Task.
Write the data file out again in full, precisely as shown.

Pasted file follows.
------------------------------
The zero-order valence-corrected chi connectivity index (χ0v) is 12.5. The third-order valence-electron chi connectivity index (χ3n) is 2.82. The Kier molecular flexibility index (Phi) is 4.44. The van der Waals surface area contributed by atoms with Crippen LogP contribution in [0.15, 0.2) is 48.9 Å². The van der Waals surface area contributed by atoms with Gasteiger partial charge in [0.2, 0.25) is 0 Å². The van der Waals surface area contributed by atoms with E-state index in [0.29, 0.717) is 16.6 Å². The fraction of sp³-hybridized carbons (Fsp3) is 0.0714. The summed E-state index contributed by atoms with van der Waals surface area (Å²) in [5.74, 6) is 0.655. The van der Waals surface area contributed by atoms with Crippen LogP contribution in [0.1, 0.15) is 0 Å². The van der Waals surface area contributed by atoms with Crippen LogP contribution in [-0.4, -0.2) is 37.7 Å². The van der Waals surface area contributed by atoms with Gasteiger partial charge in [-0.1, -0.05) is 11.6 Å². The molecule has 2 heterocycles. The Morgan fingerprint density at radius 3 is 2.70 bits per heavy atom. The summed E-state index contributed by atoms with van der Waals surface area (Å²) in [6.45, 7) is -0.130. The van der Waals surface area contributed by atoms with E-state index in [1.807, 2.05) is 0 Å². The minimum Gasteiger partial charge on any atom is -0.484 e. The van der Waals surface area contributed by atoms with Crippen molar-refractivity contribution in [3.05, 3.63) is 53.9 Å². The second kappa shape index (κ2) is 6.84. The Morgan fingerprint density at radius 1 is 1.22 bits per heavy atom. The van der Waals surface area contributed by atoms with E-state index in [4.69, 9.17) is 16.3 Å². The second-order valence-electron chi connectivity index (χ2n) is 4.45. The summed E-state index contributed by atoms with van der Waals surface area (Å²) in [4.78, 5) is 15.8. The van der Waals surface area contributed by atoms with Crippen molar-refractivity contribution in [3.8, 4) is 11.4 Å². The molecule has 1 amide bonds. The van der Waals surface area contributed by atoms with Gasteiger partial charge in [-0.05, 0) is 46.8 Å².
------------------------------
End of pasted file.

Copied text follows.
The zero-order valence-corrected chi connectivity index (χ0v) is 12.5. The third-order valence-electron chi connectivity index (χ3n) is 2.82. The Kier molecular flexibility index (Phi) is 4.44. The van der Waals surface area contributed by atoms with Crippen LogP contribution in [0.15, 0.2) is 48.9 Å². The van der Waals surface area contributed by atoms with Gasteiger partial charge in [0.2, 0.25) is 0 Å². The van der Waals surface area contributed by atoms with E-state index in [0.29, 0.717) is 16.6 Å². The fraction of sp³-hybridized carbons (Fsp3) is 0.0714. The summed E-state index contributed by atoms with van der Waals surface area (Å²) in [5.74, 6) is 0.655. The van der Waals surface area contributed by atoms with Crippen LogP contribution in [0.1, 0.15) is 0 Å². The van der Waals surface area contributed by atoms with Crippen LogP contribution in [-0.4, -0.2) is 37.7 Å². The van der Waals surface area contributed by atoms with Gasteiger partial charge in [-0.1, -0.05) is 11.6 Å². The molecule has 2 heterocycles. The Morgan fingerprint density at radius 3 is 2.70 bits per heavy atom. The summed E-state index contributed by atoms with van der Waals surface area (Å²) in [6.45, 7) is -0.130. The van der Waals surface area contributed by atoms with E-state index in [1.807, 2.05) is 0 Å². The minimum Gasteiger partial charge on any atom is -0.484 e. The van der Waals surface area contributed by atoms with Crippen molar-refractivity contribution in [3.05, 3.63) is 53.9 Å². The second kappa shape index (κ2) is 6.84. The Morgan fingerprint density at radius 1 is 1.22 bits per heavy atom. The van der Waals surface area contributed by atoms with E-state index in [4.69, 9.17) is 16.3 Å². The second-order valence-electron chi connectivity index (χ2n) is 4.45. The summed E-state index contributed by atoms with van der Waals surface area (Å²) in [4.78, 5) is 15.8. The van der Waals surface area contributed by atoms with Crippen molar-refractivity contribution in [3.8, 4) is 11.4 Å². The molecule has 1 amide bonds. The van der Waals surface area contributed by atoms with Gasteiger partial charge in [-0.05, 0) is 46.8 Å².